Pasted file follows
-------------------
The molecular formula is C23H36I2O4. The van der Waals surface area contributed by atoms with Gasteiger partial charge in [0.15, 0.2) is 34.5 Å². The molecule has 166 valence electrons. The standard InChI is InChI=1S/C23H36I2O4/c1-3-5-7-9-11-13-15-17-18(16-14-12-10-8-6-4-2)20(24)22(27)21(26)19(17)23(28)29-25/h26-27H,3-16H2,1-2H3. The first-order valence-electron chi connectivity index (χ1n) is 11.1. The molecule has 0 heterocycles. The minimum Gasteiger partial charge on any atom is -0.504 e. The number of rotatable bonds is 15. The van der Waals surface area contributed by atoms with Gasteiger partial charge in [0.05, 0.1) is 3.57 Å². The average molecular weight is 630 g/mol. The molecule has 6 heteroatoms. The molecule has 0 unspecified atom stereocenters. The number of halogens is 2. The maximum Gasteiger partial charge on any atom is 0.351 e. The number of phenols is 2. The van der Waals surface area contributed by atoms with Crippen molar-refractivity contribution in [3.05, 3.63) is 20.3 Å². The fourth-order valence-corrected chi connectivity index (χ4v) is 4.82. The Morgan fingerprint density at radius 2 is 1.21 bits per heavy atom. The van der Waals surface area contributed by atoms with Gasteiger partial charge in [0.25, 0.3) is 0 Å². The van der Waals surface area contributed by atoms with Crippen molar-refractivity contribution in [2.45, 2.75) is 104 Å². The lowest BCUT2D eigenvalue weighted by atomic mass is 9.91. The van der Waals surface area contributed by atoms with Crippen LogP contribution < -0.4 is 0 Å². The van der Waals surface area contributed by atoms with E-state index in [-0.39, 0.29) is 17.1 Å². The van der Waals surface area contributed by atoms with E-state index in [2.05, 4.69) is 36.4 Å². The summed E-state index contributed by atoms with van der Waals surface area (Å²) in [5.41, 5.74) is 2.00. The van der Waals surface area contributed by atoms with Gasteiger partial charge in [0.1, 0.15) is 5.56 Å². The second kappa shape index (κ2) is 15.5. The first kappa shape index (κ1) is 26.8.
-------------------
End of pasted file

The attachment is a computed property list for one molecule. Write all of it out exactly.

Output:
The molecular formula is C23H36I2O4. The van der Waals surface area contributed by atoms with Gasteiger partial charge in [0.15, 0.2) is 34.5 Å². The molecule has 166 valence electrons. The standard InChI is InChI=1S/C23H36I2O4/c1-3-5-7-9-11-13-15-17-18(16-14-12-10-8-6-4-2)20(24)22(27)21(26)19(17)23(28)29-25/h26-27H,3-16H2,1-2H3. The first-order valence-electron chi connectivity index (χ1n) is 11.1. The molecule has 0 heterocycles. The minimum Gasteiger partial charge on any atom is -0.504 e. The number of rotatable bonds is 15. The van der Waals surface area contributed by atoms with Gasteiger partial charge in [0.05, 0.1) is 3.57 Å². The average molecular weight is 630 g/mol. The molecule has 6 heteroatoms. The molecule has 0 unspecified atom stereocenters. The number of halogens is 2. The maximum Gasteiger partial charge on any atom is 0.351 e. The number of phenols is 2. The van der Waals surface area contributed by atoms with Crippen molar-refractivity contribution in [3.05, 3.63) is 20.3 Å². The fourth-order valence-corrected chi connectivity index (χ4v) is 4.82. The Morgan fingerprint density at radius 2 is 1.21 bits per heavy atom. The van der Waals surface area contributed by atoms with Gasteiger partial charge in [0.25, 0.3) is 0 Å². The van der Waals surface area contributed by atoms with Crippen molar-refractivity contribution in [2.45, 2.75) is 104 Å². The lowest BCUT2D eigenvalue weighted by atomic mass is 9.91. The van der Waals surface area contributed by atoms with Crippen LogP contribution < -0.4 is 0 Å². The van der Waals surface area contributed by atoms with E-state index in [-0.39, 0.29) is 17.1 Å². The van der Waals surface area contributed by atoms with E-state index in [2.05, 4.69) is 36.4 Å². The summed E-state index contributed by atoms with van der Waals surface area (Å²) in [5.41, 5.74) is 2.00. The van der Waals surface area contributed by atoms with Gasteiger partial charge in [0.1, 0.15) is 5.56 Å². The second kappa shape index (κ2) is 15.5. The first kappa shape index (κ1) is 26.8.